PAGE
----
Cancer, its treatment and afterlife has come and almost gone. (I'm in great health; have six monthly checkups; am taking no medication; and suffering only very minor side-effects from treatment.) My son, who was finishing primary school when I was diagnosed, is now at university. (Excuse me blinking while those six years of secondary school went by in a flash!)

And I have another huge grant. And am applying for another one.

Which brings me back to the blog. My current plan is to run two threads on this blog.  The first will be a space to think about my role in the grant I have: I am one of ten lead researchers in the ARC Centre of Excellence for the History of Emotions. We are in the third of seven years and things are extremely busy. I'm in a different building from the rest of my colleagues in English; I'm surrounded by full-time researchers and a dedicated administrative and outreach team; I'm strongly networked to four other universities in Australia; and life is a constant round of astonishing visitors, study days, conferences, meetings. I have a half-time teaching load, and will be teaching two subjects this semester, starting next Tuesday.

But I am also going to apply for another grant. The lead time is long. I won't know if I've been successful for another twelve months; and I won't submit the final application till January next year. There is a part of me that wants to keep this application as private as possible. Because, you know, of the fear of public failure, etc. etc. But motivated by the same spirit in which I began this blog — and also kept it going when I got sick —I'm just going to write about it here anyway, pour encourager les autres.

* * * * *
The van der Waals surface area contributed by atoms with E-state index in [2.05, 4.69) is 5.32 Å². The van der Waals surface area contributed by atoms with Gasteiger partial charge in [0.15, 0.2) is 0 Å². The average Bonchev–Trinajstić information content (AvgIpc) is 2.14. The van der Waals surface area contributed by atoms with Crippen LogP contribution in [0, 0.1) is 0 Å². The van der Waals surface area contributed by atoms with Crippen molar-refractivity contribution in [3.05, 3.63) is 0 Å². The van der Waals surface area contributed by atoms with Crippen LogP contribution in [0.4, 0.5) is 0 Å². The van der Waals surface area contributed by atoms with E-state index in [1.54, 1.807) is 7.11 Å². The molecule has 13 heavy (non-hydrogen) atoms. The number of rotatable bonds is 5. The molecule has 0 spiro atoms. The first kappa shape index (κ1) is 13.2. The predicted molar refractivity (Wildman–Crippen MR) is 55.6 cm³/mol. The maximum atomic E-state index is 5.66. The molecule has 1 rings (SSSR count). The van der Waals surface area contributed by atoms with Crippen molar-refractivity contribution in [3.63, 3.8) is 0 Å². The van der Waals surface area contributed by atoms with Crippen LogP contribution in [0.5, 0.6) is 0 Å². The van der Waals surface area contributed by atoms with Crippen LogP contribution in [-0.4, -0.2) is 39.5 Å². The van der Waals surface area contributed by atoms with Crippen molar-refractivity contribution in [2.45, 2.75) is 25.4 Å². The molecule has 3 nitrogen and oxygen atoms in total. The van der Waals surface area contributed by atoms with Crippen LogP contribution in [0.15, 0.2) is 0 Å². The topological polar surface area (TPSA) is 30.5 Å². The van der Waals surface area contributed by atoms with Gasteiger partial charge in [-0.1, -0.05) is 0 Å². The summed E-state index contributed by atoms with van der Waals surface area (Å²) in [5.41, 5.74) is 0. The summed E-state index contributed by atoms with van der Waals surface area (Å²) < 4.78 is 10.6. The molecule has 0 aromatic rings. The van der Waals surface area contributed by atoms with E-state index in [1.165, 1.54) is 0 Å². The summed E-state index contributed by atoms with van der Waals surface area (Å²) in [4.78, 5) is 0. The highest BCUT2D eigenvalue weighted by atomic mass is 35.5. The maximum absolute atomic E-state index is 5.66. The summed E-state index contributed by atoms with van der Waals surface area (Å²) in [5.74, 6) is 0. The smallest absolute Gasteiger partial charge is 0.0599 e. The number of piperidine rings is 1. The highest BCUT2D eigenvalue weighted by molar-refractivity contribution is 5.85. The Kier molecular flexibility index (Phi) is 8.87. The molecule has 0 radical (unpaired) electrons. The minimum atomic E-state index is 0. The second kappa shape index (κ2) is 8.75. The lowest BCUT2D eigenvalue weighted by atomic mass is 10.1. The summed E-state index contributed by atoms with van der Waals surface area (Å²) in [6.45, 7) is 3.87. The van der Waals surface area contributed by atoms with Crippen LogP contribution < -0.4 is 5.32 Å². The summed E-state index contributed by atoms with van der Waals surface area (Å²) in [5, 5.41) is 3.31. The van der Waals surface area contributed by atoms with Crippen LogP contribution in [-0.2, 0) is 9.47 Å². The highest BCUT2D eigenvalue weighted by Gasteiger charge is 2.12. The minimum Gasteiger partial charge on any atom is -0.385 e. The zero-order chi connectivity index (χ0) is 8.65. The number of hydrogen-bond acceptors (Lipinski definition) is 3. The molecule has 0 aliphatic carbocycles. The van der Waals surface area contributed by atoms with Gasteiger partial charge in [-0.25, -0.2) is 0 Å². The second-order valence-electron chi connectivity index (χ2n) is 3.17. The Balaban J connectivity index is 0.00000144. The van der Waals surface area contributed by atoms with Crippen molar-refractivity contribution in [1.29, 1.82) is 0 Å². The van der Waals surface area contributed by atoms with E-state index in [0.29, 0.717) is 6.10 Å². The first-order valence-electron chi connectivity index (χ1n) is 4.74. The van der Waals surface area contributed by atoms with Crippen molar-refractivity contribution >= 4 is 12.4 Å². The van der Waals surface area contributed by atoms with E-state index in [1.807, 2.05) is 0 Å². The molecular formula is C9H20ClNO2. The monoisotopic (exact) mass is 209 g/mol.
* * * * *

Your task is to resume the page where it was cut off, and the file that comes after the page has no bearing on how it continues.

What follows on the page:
Grant culture in Australia is pretty tough. It's usually a condition of employment, confirmation, etc. that one applies for external grants, and having one at the right time can make a huge difference to employment and promotion prospects. Most schemes have around a 22% success rate. The scheme I'm applying for has an even lower rate. I'm hoping for several things: to enhance my own chances of success by blogging about my research idea and plans as a means of clarifying my own aims to myself; and making the blog itself part of the application, perhaps. I'm also hoping folk in the humanities might find it useful to see how the process of writing, thinking, revising, sharing and getting feedback works.

Thinking about how my current grant works is also part of the same process, as grant management is, I think, crucial to research success.

And in answer to your question about whether it's greedy to be applying for a big grant when I already have one, the simple answer is that it's my school's and faculty's policy that senior staff should certainly be applying for a second grant. Another simple answer is that this new grant would provide employment for some early career researchers. A third is that I really want to do the research, and it doesn't fit within the current research centre. If I got it, moreover, then a teaching position would open up for a medieval scholar (if only part-time and short-term) in my department, and then there would be another medieval colleague at Melbourne!

So I'm going to run two threads. This idea came to me while I went for a 10k run along the Merri Creek and the Yarra river in bright windy wintry sunshine. I may need to go for another run to think about the nifty titles for those two threads...